2018–19 European windstorm season

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2018–19 European windstorm season
First storm formed 16 September 2018
Last storm dissipated Season ongoing
Strongest storm1 Callum (938 hPa)
Strongest wind gust

Ex-Leslie

(110 mph (180 km/h))
Total storms 5
Total damage Considerable (Northern Ireland and Scotland)
Total fatalities 20
1Strongest storm is determined by lowest pressure and maximum recorded non-mountainous wind gust is also included for reference.
2019–20 →

The 2018–19 European windstorm season is the fourth instance of seasonal European windstorm naming in Europe. Most storms form between September and March. The first named storm, Ali affected primarily Ireland, Northern Ireland and Scotland on the 19 September.[1]

Background and naming[edit]

In 2015, the Met Office and Met Éireann announced a pilot project to name storm warnings as part of the Name our Storms project for wind storms and asked the public for suggestions. The meteorological offices produced a full list of names for 2015–16 through to 2017–18, common to both the UK and Ireland. A new list of names was released on 11 September 2018 for the 2018–19 season.[2][3] Names in the UK will be based on the National Severe Weather Warning Service, when a storm is assessed to have the potential for an Amber 'be prepared' or Red 'take action (danger to life)' warning.

There are two main naming lists, created by the national meteorological agencies of the United Kingdom and Ireland, and France, Spain and Portugal respectively. Additionally, former Atlantic hurricanes will retain their names as assigned by the National Hurricane Center of the United States, as happened with Storm Ernesto and Storm Helene in September.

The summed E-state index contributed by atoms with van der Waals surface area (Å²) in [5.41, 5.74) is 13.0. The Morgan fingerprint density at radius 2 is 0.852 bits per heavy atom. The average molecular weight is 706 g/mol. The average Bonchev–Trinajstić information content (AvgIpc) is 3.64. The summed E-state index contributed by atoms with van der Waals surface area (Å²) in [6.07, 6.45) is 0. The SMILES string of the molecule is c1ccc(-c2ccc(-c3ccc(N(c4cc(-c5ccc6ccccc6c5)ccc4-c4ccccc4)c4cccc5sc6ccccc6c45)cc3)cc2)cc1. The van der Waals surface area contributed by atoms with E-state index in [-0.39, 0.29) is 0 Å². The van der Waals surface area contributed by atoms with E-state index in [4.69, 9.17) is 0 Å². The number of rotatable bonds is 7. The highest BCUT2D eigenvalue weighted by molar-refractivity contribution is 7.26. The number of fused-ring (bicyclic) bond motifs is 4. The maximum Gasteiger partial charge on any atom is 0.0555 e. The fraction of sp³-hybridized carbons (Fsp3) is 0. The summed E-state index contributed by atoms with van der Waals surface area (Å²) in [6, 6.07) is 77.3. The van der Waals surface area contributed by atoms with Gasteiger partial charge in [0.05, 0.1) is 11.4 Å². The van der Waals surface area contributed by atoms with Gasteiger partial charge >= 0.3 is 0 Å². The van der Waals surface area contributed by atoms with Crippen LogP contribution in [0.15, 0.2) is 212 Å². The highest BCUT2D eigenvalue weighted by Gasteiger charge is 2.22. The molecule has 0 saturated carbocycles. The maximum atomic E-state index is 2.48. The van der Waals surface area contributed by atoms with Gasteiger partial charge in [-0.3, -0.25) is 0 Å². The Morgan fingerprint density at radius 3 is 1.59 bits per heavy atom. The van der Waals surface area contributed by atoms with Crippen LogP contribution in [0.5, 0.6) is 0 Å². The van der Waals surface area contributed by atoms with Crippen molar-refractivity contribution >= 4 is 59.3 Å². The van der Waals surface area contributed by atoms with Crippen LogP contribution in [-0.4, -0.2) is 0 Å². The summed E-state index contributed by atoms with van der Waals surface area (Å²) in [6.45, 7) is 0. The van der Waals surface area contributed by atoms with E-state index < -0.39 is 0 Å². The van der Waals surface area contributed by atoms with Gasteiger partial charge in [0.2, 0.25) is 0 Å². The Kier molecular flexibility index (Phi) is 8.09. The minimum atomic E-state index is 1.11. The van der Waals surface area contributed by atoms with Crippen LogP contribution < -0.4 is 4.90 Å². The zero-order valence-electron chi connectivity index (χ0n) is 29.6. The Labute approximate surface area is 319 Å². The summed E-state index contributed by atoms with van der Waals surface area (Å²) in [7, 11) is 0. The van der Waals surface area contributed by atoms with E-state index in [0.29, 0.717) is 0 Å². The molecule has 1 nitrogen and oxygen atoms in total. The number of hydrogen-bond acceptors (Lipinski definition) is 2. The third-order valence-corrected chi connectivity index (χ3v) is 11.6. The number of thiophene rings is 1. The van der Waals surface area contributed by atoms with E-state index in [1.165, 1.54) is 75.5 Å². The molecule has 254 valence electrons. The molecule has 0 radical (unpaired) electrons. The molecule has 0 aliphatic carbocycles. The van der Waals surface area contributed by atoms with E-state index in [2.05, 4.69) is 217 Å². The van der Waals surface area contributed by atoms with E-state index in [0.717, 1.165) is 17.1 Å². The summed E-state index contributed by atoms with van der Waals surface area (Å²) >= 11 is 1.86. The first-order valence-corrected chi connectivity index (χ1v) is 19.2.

United Kingdom and Ireland[edit]

  • Ali (18–20 September)
  • Bronagh (20–25 September)
  • Callum (10–13 October)
  • Dierdre (unused)
  • Erik (unused)
  • Freya (unused)
  • Gareth (unused)
  • Hannah (unused)
  • Idris (unused)
  • Jane (unused)
  • Kevin (unused)
  • Lily (unused)
  • Max (unused)
  • Niamh (unused)
  • Oliver (unused)
  • Peggy (unused)
  • Ross (unused)
  • Saoirse (unused)
  • Tristan (unused)
  • Violet (unused)
  • Wyn (unused)

France, Spain and Portugal[edit]

This will be the second year in which the meteorological agencies of France, Spain and Portugal will be naming storms which affect their areas. This naming scheme is partially overlapping with that used by the UK and Ireland, as storms named by the other group of agencies will be used reciprocally.[4][5]

  • Adrian (unused)
  • Beatriz (unused)
  • Carlos (unused)
  • Diana (unused)
  • Etienne (unused)
  • Flora (unused)
  • Gabriel (unused)
  • Helena (unused)
  • Isiah (unused)
  • Julia (unused)
  • Kyllian (unused)
  • Laura (unused)
  • Miguel (unused)
  • Nicole (unused)
  • Oscar (unused)
  • Patricia (unused)
  • Roberto (unused)
  • Sara (unused)
  • Teo (unused)
  • Vanessa (unused)
  • Walid (unused)